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Understanding the Causes of Neutropenia and How to Treat It

Neutropenia is a condition in which the number of neutrophils that are part of white blood cells in the blood decreases. Without enough neutrophils, the body is difficult to fight bacteria and can increase the risk of various types of infections. In adults, said neutropenia if the number of neutrophils is less than 1,500 per microliter. Whereas in children, the limit on the number of cells that show neutropenia varies with age.

Factors That Cause Neutropenia

The main cause of neutropenia is cancer chemotherapy. Someone who experiences neutropenia due to chemotherapy, is very susceptible to bacterial infections. Other causes of neutropenia are infections, such as tuberculosis bacteria, Epstein-Barr virus, hepatitis, sepsis, dengue fever and HIV / AIDS. Some conditions are known to increase the risk of neutropenia, including:
  • Lack of vitamins
  • Congenital abnormalities (congenital) in the function of the bone marrow, such as Kostmann's syndrome
  • Bone marrow diseases, such as leukemia, myelodisplasia syndrome, myelofibrosis, and aplastic anemia.
  • Automatic destruction of neutrophils, both from disease or from drugs that stimulate the immune system
Neutropenia can also occur due to certain medications, such as antibiotics, blood pressure medications, psychiatric drugs, epilepsy drugs, and radiation therapy.

Recognizing the Symptoms Caused

Not all neutropenic conditions will show specific symptoms. Some cases of neutropenia are known on blood tests due to other conditions. If symptoms occur, generally due to complications or due to conditions causing neutropenia. Symptoms that arise can be classified as mild to severe. The lower the neutrophil level, the symptoms that arise can be more severe or numerous. Fever is a symptom that appears in the state of neutropenia, generally a sign of infection. Infection can occur in the form of rashes, abscesses or wounds that do not heal immediately. In addition, neutropenia can also be related to other conditions in the form of:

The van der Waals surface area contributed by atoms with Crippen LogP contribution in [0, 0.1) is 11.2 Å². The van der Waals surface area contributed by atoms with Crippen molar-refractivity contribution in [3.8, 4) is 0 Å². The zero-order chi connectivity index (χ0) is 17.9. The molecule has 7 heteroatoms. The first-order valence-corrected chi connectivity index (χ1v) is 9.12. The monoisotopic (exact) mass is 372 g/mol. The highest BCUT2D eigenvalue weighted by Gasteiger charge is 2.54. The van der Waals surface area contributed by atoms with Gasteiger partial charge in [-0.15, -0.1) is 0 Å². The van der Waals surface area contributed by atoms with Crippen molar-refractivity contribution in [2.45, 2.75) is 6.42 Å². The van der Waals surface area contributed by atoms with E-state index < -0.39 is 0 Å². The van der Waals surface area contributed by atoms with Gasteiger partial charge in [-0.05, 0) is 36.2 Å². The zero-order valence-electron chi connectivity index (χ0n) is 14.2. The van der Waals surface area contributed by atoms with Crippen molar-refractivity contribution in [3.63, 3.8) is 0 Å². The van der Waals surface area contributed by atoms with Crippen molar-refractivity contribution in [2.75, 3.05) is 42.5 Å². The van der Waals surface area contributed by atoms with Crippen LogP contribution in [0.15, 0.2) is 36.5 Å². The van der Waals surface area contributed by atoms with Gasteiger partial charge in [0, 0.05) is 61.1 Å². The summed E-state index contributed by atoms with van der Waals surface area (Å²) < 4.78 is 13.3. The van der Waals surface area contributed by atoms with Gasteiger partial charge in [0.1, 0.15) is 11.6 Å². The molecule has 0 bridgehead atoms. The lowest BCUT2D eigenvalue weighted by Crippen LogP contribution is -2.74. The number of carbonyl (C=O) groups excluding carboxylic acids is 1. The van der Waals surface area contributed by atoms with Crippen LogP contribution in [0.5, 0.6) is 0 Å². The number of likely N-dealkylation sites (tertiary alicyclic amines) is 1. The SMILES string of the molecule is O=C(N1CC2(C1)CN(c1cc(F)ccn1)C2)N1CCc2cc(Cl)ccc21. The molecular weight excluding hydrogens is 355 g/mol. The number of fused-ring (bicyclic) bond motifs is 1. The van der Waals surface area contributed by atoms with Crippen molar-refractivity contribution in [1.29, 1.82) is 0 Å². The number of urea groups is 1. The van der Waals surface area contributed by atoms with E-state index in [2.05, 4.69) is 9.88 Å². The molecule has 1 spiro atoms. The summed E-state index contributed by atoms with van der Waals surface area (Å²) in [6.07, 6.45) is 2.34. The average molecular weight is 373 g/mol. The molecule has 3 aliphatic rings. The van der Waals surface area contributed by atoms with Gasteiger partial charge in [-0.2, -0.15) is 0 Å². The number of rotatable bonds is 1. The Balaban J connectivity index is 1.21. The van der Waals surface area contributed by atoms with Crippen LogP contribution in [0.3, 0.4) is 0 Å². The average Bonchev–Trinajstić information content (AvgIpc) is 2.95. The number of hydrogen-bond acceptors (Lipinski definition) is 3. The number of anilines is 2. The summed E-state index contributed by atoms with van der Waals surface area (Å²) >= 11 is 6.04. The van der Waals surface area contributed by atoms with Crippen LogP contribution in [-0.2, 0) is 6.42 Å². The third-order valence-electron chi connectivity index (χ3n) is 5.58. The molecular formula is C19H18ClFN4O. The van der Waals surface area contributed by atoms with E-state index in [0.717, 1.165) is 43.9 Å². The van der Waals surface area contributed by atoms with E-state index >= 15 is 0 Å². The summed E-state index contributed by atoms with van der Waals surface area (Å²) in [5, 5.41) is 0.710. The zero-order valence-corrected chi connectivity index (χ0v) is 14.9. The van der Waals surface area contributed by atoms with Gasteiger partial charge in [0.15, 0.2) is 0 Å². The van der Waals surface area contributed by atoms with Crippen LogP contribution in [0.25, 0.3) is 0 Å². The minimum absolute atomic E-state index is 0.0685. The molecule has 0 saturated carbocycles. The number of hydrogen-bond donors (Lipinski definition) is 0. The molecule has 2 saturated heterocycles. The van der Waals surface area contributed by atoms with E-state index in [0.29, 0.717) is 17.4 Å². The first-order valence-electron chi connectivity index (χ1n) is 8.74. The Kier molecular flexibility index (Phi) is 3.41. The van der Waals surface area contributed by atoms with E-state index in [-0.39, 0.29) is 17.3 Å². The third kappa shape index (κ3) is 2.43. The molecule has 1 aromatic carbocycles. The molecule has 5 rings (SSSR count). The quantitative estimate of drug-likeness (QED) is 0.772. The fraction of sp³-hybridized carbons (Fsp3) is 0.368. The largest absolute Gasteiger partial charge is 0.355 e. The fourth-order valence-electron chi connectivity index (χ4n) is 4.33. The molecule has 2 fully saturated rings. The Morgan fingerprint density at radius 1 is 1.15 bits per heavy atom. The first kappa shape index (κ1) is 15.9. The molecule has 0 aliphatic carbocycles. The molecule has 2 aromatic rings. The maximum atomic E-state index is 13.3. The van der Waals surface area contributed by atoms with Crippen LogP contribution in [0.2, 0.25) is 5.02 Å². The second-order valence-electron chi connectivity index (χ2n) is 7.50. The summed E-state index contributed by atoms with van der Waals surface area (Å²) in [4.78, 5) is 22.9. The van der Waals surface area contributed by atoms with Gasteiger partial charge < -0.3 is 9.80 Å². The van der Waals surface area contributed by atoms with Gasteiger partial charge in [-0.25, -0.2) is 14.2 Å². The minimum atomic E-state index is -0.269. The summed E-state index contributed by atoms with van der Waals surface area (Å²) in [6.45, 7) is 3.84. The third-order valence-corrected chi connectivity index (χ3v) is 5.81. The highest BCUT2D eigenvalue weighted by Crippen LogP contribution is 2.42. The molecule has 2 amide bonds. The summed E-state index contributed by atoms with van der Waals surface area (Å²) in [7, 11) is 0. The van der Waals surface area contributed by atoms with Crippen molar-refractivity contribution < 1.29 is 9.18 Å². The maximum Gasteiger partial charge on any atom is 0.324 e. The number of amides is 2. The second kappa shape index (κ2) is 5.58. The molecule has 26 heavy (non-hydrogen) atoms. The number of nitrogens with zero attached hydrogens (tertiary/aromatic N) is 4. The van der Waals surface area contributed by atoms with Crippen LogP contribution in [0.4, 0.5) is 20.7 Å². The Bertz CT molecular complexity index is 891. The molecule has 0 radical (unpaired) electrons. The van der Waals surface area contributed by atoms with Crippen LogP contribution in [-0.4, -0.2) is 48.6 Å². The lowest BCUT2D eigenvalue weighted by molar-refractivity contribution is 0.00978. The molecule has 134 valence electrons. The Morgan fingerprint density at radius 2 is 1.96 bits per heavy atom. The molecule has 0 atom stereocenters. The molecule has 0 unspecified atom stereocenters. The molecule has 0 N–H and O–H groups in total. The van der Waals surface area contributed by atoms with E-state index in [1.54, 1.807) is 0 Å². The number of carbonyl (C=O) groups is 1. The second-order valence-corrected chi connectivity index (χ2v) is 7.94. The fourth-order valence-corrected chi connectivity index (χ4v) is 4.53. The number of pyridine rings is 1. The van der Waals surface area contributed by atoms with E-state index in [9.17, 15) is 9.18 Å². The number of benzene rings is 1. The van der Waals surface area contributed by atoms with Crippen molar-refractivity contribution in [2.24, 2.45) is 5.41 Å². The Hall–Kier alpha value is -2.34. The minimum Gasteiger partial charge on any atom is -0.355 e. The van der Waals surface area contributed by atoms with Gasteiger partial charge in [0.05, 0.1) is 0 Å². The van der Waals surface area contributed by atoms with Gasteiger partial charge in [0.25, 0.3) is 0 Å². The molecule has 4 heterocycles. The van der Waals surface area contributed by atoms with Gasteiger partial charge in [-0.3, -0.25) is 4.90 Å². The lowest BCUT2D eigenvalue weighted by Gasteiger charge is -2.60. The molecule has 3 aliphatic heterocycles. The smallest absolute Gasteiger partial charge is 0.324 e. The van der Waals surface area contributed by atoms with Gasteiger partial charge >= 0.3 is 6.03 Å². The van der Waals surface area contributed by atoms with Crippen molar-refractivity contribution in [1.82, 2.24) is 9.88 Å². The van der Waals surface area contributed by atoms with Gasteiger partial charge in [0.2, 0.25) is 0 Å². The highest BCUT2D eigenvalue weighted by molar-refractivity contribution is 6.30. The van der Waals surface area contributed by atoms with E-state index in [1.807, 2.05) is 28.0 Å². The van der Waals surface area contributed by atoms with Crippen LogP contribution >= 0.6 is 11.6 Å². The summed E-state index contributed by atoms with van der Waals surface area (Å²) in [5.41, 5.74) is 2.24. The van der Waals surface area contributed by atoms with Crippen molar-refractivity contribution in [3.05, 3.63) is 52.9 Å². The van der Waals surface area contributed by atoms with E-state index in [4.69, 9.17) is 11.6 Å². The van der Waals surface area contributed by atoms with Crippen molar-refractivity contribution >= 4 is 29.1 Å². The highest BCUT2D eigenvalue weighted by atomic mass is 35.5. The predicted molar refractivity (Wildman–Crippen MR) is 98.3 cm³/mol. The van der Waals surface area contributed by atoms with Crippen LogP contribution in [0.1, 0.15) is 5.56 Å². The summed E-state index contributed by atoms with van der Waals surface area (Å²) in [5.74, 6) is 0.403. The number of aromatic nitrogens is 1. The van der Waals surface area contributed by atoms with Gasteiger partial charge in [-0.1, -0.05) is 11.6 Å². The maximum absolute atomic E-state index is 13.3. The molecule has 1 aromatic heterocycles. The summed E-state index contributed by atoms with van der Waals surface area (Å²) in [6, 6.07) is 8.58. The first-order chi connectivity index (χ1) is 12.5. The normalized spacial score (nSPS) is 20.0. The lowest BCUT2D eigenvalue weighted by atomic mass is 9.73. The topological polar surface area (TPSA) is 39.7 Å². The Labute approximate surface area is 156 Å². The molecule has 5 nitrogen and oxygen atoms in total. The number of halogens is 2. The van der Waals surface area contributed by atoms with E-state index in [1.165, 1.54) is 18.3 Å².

• Ear infection
  • Sinusitis
  • Gingivitis
  • Pneumonia
In patients with severe congenital neutropenia, there will usually be serious symptoms due to a bacterial infection. This infection can attack the skin, digestive system and breathing.

How to treat Neutropenia

To determine treatment, the doctor will consider the cause and severity of neutropenia. In mild cases it may not require special treatment. For bacterial infections, the doctor will likely give antibiotics. If neutropenia is caused by a drug that is consumed, then the doctor will replace the drug. Some other drugs that can overcome neutropenia, such as nonsteroidal anti-inflammatory drugs, immunoglobulins, glucocorticoids, corticosteroids, immunosuppressant drugs, and cytokines. Some cases of neutropenia can be treated with granulocyte-colony stimulating factors (G-CSF) or granulocyte colony stimulation factors. G-CSF treatment functions in stimulating the bone marrow to produce more white blood cells. G-CSF is usually given as an injection under the skin. This treatment method is known to be effective. However, for some of the more severe cases, bone marrow transplantation may be needed. Especially when G-CSF treatment fails, there is damage to bone marrow function or in patients with leukemia. The emergence of the condition of neutropenia, especially accompanied by the emergence of complaints or symptoms, needs to be identified clearly, so that it can be treated properly to avoid complications that may occur. Always consult with a doctor to ensure the condition of neutropenia and appropriate treatment.

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